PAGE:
AAC For Children

Are you looking for a way to help a child with a speech communication disability? Whether you’re a professional or family member, PRC is here to help you find the right solution.

Who Benefits from AAC?

Anyone who is unable to use natural speech to communicate may benefit from AAC, whether the condition is temporary or permanent. In addition to the expression of needs and wants, AAC can empower an individual to actively engage in social and family activities and voice their opinion on legal and medical matters. Caregivers and family members also benefit because the individual using AAC can interact more successfully, eliminating the need to anticipate their needs and wants.

Will Using a Device Cause My Child to Stop Developing Natural Speech?

No. Research has shown that using an AAC device does not stop the development of natural speech. In fact, there is research that supports that AAC has helped to improve natural speech in some instances.

Products Built For You

Individuals who need AAC have a wide range of disabilities and abilities. Our devices are designed to meet individual communication challenges, even if the individual is unable to read, or cannot use his hands to select keys. Learn more about devices and accessories for both children and adults.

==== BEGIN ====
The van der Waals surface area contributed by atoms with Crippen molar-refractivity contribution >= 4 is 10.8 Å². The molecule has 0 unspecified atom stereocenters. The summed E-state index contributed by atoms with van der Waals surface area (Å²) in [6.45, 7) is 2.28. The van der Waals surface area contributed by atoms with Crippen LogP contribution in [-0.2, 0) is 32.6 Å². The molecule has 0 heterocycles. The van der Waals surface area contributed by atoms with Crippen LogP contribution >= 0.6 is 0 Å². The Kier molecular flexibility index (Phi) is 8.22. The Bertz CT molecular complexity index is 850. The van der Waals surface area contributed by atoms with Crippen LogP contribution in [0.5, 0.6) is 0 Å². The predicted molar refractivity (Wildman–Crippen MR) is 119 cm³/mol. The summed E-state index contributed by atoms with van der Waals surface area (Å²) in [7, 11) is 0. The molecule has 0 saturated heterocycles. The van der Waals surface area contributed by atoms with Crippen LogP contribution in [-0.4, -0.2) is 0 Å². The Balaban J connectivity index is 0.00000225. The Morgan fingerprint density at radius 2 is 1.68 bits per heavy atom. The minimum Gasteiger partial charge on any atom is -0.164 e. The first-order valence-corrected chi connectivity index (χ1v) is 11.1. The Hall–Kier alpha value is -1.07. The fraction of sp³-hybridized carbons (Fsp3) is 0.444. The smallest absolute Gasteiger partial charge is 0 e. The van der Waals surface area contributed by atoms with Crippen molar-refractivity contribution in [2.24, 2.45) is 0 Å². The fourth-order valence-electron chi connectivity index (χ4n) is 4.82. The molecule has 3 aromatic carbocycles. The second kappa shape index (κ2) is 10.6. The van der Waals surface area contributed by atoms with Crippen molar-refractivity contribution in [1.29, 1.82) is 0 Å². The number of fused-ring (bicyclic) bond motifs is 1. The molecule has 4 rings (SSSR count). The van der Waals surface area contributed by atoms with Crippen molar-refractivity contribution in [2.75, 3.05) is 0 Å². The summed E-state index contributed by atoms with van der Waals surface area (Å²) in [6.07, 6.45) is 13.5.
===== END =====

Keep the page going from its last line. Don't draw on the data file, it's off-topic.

Let’s Talk Funding

There are several funding sources that pay for communication devices. The PRC Funding Department can help you navigate the process. Learn more about our Funding Department.

Learning, Training and Support Resources

There is a wide variety of beginning and advanced support available, including written materials, online support documents, and local, regional, and e-training. Learn more about available training and support for each PRC device. Visit the AAC Language Lab for teaching materials and resources organized by developmental language stages.

Getting Started

In order to select a device that is appropriate for each individual’s abilities and needs, it is helpful for the caregiver and family to work with AAC professionals. Minimally, the team should include a speech-language pathologist or AAC specialist. It is sometimes useful to include others, such as a physical or occupational therapist. Your PRC consultant can help you begin this process and determine what will be most appropriate and helpful.